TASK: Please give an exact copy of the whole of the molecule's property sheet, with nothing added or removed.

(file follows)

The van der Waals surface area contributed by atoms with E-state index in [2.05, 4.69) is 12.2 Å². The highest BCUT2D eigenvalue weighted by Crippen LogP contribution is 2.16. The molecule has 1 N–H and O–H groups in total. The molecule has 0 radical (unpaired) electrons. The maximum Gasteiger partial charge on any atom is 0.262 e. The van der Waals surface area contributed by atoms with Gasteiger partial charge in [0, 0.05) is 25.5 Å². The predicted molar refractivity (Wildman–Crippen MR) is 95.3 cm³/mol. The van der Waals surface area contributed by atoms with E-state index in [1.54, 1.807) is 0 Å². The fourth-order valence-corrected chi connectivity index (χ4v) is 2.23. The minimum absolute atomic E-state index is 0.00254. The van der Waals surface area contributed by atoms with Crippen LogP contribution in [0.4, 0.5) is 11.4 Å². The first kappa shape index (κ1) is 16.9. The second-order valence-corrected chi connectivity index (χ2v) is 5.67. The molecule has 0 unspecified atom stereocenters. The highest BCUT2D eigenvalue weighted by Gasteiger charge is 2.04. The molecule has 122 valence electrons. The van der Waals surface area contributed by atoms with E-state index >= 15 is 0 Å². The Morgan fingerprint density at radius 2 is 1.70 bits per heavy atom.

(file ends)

The van der Waals surface area contributed by atoms with E-state index in [2.05, 4.69) is 12.2 Å². The highest BCUT2D eigenvalue weighted by Crippen LogP contribution is 2.16. The molecule has 1 N–H and O–H groups in total. The molecule has 0 radical (unpaired) electrons. The maximum Gasteiger partial charge on any atom is 0.262 e. The van der Waals surface area contributed by atoms with Gasteiger partial charge in [0, 0.05) is 25.5 Å². The predicted molar refractivity (Wildman–Crippen MR) is 95.3 cm³/mol. The van der Waals surface area contributed by atoms with E-state index in [1.54, 1.807) is 0 Å². The fourth-order valence-corrected chi connectivity index (χ4v) is 2.23. The minimum absolute atomic E-state index is 0.00254. The van der Waals surface area contributed by atoms with Crippen LogP contribution in [0.4, 0.5) is 11.4 Å². The first kappa shape index (κ1) is 16.9. The second-order valence-corrected chi connectivity index (χ2v) is 5.67. The molecule has 0 unspecified atom stereocenters. The highest BCUT2D eigenvalue weighted by Gasteiger charge is 2.04. The molecule has 122 valence electrons. The van der Waals surface area contributed by atoms with E-state index >= 15 is 0 Å². The Morgan fingerprint density at radius 2 is 1.70 bits per heavy atom.